On all nights we need not dip even once, on this night we do so twice!
And on all nights we eat chometz or matzah, and on this night only matzah.
On all nights we eat any kind of vegetables, and on this night marror!
On all nights we eat sitting upright or reclining, and on this night we all recline!
One theme that is prevalent is discipline. For a night that represents freedom, we are certainly confronted by restrictions (we must dip, we eat only matzah, etc.). That may be the main question of the evening: How does restriction result in freedom?
It an important question because everyone’s yetzer hara asks it at some time or another. Yes, we were taken out of Egyptian bondage, but fifty short days later we were compelled to accept 613 mitzvos. Disobeying Egyptian commands resulted in torture or death, but disobeying God’s can result in death in this world and in the next world! How is that freedom?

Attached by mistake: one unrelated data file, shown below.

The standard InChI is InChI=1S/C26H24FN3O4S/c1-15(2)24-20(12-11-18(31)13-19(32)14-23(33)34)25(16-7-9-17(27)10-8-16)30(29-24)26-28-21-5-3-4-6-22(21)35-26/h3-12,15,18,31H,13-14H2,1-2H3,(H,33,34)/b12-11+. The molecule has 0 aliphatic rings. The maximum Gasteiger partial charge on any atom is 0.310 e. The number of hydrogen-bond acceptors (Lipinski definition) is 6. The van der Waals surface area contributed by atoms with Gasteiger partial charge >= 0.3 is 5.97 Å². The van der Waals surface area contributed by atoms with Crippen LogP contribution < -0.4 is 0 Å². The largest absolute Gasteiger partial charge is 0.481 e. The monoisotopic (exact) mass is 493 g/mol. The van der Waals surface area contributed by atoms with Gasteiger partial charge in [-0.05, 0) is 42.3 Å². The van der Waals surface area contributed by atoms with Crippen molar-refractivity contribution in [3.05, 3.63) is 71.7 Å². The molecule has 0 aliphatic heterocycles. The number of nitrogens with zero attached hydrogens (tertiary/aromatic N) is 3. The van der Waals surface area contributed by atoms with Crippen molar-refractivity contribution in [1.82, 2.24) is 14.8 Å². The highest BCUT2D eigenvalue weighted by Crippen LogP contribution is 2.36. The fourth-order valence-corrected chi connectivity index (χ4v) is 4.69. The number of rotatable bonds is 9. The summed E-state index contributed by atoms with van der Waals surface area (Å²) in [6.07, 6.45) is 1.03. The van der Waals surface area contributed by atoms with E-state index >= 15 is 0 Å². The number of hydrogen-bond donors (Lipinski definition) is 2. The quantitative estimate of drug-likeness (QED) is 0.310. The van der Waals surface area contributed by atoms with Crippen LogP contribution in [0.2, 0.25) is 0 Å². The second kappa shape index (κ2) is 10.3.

Indeed, perhaps that is what concerned the four-fifths who chose to remain in Egypt and therefore died during the Plague of Darkness. It certainly has been on the mind of many a Jew since that time as well, and one that the Haggadah comes to answer. As it says:
The Tablets are the handiwork of God, and the script was God’s script charus—engraved—on the Tablets. Do not read charus but cheirus—freedom—for you can have no freer person than the one who engages in Torah study. (Pirkei Avos 6:2)
Perfection in this world, aside from God Himself, is not automatic or easy. Wheat must be grown, harvested, ground finely, and then sifted before it is edible. The Torah gives us the means and discipline to grow into a being made in the image of God, and we don’t get any freer than that. (Redemption to Redemption: The Very Deep & Intimate Connection Between the Holidays of Purim and Pesach.)
Chag Pesach Kasher v’Samayach